Flurry was prefect, trotting evenly down the line and popping the two jumps, so we finished on a reasonably good note. Unfortunately, thanks to our bad start with the Reverse/Advance, we slid down a few more places, finishing up 45th out of 62. Next year…
MC and Quieto were still to go. Quieto was incredibly well tuned into MC – finally, he has learned to keep his focus in a strange environment! Unfortunately, I don’t have any photos of them from Sunday. I wanted to watch MC go, so our very own Paparazzi (the LSH) was busy holding Flurry for me.
They scored twenty at the reverse/advance, fifteen at the pivot, fifteen at the four-leafed clover, twenty at the circle. Just the double left… At home, he jumps at liberty, but this wasn’t an option and he had to stay on the long lead rope. But normally, MC cannot run fast enough to keep up with him – she’s had a hip replacement, after all! She slipped the rope out as he got ahead of her and he jumped the jumps easily, but he drifted out of his zone at the end – exactly what had happened to Boy and Spirit. Eliminated.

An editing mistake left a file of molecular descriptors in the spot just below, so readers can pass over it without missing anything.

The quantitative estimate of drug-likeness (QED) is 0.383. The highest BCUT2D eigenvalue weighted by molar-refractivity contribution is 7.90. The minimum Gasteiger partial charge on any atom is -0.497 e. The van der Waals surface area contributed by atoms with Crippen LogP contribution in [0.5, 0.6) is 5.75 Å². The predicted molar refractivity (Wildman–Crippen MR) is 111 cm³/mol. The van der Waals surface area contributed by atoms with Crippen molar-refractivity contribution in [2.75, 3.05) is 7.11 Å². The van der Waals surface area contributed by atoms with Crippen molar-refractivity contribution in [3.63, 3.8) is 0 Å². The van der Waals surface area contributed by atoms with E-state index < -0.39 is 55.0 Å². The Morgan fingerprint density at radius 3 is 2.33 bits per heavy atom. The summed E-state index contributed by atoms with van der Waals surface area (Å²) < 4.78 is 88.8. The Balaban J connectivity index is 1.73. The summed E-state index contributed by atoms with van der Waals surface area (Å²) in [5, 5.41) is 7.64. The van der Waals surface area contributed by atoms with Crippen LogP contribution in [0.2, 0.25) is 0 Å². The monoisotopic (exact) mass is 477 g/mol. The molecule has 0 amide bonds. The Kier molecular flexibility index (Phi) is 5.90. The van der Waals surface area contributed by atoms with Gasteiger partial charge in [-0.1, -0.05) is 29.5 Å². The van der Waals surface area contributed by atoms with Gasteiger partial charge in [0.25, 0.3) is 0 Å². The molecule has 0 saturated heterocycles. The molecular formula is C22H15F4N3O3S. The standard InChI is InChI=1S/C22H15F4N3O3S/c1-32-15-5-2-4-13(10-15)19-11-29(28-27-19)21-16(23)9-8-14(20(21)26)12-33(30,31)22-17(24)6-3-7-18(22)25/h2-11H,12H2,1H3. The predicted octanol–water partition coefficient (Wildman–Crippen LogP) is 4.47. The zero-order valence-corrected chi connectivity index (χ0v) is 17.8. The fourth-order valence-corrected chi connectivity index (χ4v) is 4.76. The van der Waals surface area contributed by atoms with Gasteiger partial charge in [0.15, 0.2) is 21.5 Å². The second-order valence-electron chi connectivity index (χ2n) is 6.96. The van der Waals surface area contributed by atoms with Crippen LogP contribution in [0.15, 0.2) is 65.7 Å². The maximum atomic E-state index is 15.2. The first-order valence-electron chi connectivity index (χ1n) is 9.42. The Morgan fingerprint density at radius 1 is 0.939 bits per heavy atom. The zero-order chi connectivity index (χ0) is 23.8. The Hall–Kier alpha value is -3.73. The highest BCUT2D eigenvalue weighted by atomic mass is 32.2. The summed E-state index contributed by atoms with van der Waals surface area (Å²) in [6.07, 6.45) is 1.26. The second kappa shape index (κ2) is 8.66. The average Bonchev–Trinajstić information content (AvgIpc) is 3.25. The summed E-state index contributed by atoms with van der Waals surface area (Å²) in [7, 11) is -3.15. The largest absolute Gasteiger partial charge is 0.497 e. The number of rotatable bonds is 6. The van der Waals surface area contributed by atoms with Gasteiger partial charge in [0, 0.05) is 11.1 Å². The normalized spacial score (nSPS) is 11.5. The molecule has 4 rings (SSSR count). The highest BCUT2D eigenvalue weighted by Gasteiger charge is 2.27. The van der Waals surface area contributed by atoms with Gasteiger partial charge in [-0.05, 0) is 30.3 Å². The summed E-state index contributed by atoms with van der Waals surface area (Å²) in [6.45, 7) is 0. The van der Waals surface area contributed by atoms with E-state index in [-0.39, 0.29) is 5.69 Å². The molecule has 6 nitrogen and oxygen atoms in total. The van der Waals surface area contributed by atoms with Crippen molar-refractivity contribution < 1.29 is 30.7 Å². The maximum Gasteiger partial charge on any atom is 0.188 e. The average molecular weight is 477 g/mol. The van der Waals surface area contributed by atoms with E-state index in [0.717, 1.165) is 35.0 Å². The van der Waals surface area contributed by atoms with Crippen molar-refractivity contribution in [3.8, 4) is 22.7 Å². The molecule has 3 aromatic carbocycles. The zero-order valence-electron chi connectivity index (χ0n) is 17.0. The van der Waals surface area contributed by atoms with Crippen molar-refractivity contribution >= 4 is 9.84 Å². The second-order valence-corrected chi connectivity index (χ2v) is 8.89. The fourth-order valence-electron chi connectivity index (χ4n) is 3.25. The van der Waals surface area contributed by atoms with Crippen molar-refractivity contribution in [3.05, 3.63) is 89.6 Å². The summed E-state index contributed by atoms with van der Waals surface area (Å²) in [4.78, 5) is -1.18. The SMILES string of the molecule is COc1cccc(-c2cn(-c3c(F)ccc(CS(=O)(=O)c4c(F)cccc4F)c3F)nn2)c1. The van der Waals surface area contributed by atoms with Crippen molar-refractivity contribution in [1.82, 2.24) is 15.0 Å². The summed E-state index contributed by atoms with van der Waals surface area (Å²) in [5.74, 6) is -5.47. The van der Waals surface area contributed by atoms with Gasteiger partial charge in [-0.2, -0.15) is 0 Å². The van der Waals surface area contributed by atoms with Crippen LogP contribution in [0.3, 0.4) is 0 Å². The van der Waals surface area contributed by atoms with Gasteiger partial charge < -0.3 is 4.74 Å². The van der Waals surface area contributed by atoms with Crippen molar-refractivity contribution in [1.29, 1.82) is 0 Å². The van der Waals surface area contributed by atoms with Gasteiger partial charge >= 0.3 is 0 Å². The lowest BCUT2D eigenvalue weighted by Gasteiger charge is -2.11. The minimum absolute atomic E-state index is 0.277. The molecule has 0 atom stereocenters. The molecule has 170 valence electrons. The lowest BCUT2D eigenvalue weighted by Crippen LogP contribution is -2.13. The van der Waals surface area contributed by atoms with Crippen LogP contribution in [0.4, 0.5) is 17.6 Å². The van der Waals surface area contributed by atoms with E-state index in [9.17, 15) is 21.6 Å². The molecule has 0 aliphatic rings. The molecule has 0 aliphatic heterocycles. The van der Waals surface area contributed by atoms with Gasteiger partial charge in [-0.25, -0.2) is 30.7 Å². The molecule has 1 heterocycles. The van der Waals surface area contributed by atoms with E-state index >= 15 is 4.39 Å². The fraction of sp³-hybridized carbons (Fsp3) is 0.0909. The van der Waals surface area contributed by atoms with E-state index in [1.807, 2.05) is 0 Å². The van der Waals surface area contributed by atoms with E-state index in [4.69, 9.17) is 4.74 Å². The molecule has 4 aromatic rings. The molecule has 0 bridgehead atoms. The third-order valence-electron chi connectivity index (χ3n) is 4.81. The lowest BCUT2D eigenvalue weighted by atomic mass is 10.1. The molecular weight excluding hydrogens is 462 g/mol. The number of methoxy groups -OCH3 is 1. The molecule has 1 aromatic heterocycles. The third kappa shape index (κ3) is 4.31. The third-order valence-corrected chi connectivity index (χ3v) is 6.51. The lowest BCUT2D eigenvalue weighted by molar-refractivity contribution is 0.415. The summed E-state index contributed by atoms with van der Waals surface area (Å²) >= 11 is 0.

What a shame, we all agreed, especially when we saw the scores later on. MC and Quieto had jumped nine places, finishing fourteenth overall. If he had stayed within the lines for that last test, they would have finished seventh!
But the pony results – what about the pony results? I’ll let the pictures do the talking :
Well now, that’s not a bad result for a little club from the wilds of Provence in its first year of existence, is it?
PS Huge thanks to the LSH for the photographs and all the support over the weekend.